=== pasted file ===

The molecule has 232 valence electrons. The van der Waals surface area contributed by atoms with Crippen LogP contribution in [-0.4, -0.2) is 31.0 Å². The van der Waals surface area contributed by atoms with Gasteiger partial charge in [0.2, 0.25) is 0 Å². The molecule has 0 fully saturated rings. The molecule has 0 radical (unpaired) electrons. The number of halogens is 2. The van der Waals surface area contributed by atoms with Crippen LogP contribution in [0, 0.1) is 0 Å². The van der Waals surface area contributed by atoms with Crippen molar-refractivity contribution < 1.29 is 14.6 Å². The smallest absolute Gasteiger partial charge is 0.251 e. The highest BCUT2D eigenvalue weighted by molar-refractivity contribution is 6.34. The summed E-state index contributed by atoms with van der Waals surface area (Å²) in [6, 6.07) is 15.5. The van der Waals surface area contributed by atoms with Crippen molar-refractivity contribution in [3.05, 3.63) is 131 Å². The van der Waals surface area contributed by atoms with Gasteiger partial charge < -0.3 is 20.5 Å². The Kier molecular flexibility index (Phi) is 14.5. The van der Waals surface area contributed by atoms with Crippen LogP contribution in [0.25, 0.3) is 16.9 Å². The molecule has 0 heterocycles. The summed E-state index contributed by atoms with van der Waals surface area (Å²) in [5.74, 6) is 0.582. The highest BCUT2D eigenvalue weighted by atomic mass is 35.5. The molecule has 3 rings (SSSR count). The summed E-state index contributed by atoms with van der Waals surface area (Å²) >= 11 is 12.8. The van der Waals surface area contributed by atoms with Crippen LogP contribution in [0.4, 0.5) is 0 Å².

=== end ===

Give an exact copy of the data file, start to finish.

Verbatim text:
The molecule has 232 valence electrons. The van der Waals surface area contributed by atoms with Crippen LogP contribution in [-0.4, -0.2) is 31.0 Å². The van der Waals surface area contributed by atoms with Gasteiger partial charge in [0.2, 0.25) is 0 Å². The molecule has 0 fully saturated rings. The molecule has 0 radical (unpaired) electrons. The number of halogens is 2. The van der Waals surface area contributed by atoms with Crippen LogP contribution in [0, 0.1) is 0 Å². The van der Waals surface area contributed by atoms with Crippen molar-refractivity contribution < 1.29 is 14.6 Å². The smallest absolute Gasteiger partial charge is 0.251 e. The highest BCUT2D eigenvalue weighted by molar-refractivity contribution is 6.34. The summed E-state index contributed by atoms with van der Waals surface area (Å²) in [6, 6.07) is 15.5. The van der Waals surface area contributed by atoms with Crippen molar-refractivity contribution in [3.05, 3.63) is 131 Å². The van der Waals surface area contributed by atoms with Gasteiger partial charge < -0.3 is 20.5 Å². The Kier molecular flexibility index (Phi) is 14.5. The van der Waals surface area contributed by atoms with Crippen LogP contribution in [0.25, 0.3) is 16.9 Å². The molecule has 0 heterocycles. The summed E-state index contributed by atoms with van der Waals surface area (Å²) in [5.74, 6) is 0.582. The highest BCUT2D eigenvalue weighted by atomic mass is 35.5. The molecule has 3 rings (SSSR count). The summed E-state index contributed by atoms with van der Waals surface area (Å²) >= 11 is 12.8. The van der Waals surface area contributed by atoms with Crippen LogP contribution in [0.4, 0.5) is 0 Å².